A computed tomography (CT) scan of the lumbar spine makes cross-sectional pictures of the lower back (lumbar spine). It uses x-rays to create the images.
You will be asked to lie on a narrow table that slides into the center of the CT scanner.
Once you are inside the scanner, the machine's x-ray beam rotates around you. (Modern "spiral" scanners can perform the exam without stopping.)
A computer creates separate images of the spine area, called slices. These images can be stored, viewed on a monitor, or printed on film. Three-dimensional models of the spine area can be created by adding the slices together.
You must be still during the exam. Movement can cause blurred images. You may be told to hold your breath for short periods of time.
The scan should take only 10 to 15 minutes.
Some exams use a special dye, called contrast that is put into your body before the test starts. Contrast helps certain areas show up better on the x-rays.
Contrast can be given in different ways.
If contrast is used, you may also be asked not to eat or drink anything for 4 to 6 hours before the test.
Let your health care provider know if you have ever had a reaction to contrast. You may need to take medicines before the test in order to avoid this problem.
If you weigh more than 300 pounds (135 kilograms), find out if the CT machine has a weight limit. Too much weight can cause damage to the scanner's working parts.
You will be asked to remove jewelry and wear a hospital gown during the study.
Some people may have discomfort from lying on the hard table.
Contrast given through an IV may cause a slight burning feeling, a metal taste in the mouth, and a warm flushing of the body. These feelings are normal and go away in a few seconds.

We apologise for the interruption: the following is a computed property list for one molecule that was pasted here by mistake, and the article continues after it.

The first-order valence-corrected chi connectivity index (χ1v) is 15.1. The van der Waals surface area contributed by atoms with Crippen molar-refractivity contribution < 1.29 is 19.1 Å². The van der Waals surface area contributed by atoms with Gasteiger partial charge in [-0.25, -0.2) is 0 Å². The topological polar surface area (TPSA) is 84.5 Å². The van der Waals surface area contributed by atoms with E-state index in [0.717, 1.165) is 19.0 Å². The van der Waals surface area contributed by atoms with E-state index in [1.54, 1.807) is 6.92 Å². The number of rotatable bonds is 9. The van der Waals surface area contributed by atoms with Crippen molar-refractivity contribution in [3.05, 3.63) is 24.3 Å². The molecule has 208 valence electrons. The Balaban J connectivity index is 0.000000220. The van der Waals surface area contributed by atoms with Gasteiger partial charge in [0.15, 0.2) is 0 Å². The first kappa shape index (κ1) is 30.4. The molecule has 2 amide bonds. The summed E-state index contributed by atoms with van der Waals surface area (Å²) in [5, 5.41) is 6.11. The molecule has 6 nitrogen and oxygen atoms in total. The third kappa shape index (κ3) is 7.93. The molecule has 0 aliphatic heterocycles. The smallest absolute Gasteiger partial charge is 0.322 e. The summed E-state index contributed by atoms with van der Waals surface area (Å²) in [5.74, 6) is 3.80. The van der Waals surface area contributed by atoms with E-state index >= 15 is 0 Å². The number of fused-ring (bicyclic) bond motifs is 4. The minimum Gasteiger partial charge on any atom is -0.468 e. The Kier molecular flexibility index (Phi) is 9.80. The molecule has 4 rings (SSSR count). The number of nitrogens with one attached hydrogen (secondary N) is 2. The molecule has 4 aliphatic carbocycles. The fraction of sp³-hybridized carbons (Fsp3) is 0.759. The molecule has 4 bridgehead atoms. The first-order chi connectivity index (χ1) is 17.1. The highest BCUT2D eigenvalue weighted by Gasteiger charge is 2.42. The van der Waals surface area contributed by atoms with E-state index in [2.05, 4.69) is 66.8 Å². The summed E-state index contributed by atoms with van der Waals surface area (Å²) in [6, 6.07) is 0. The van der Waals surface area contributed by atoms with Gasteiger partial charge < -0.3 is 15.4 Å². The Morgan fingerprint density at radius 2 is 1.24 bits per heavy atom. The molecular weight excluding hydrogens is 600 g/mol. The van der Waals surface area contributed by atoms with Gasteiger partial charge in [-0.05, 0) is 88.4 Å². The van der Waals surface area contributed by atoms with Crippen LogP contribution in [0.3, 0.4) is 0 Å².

CT scans rapidly makes detailed pictures of the lower back. The test may be used to look for:
This test can also be used during or after an x-ray of the spinal cord and spinal nerve roots (myelography) or an x-ray of the disk (discography).
Results are considered normal if no problems are seen in the lumbar region in the images.
Abnormal results may be due to:
Risks for CT scans include:
CT scans expose you to more radiation than regular x-rays. Having many x-rays or CT scans over time may increase your risk for cancer. However, the risk from any one scan is small. Talk to your provider about this risk and how it weighs against the benefits of the test for your medical problem.
Some people have allergies to contrast dye. Let your provider know if you have ever had an allergic reaction to injected contrast dye.
Rarely, the dye may cause a life-threatening allergic response called anaphylaxis. If you have any trouble breathing during the test, you should tell the scanner operator right away. Scanners come with an intercom and speakers, so the operator can hear you at all times.
The lumbar CT scan is good for evaluating large herniated disks, but it can miss smaller ones. This test can be combined with a myelogram to get a better image of the nerve roots and pick up smaller injuries.
Reviewed By: C. Benjamin Ma, MD, Professor, Chief, Sports Medicine and Shoulder Service, UCSF Department of Orthopaedic Surgery, San Francisco, CA. Also reviewed by David Zieve, MD, MHA, Medical Director, Brenda Conaway, Editorial Director, and the A.D.A.M. Editorial team.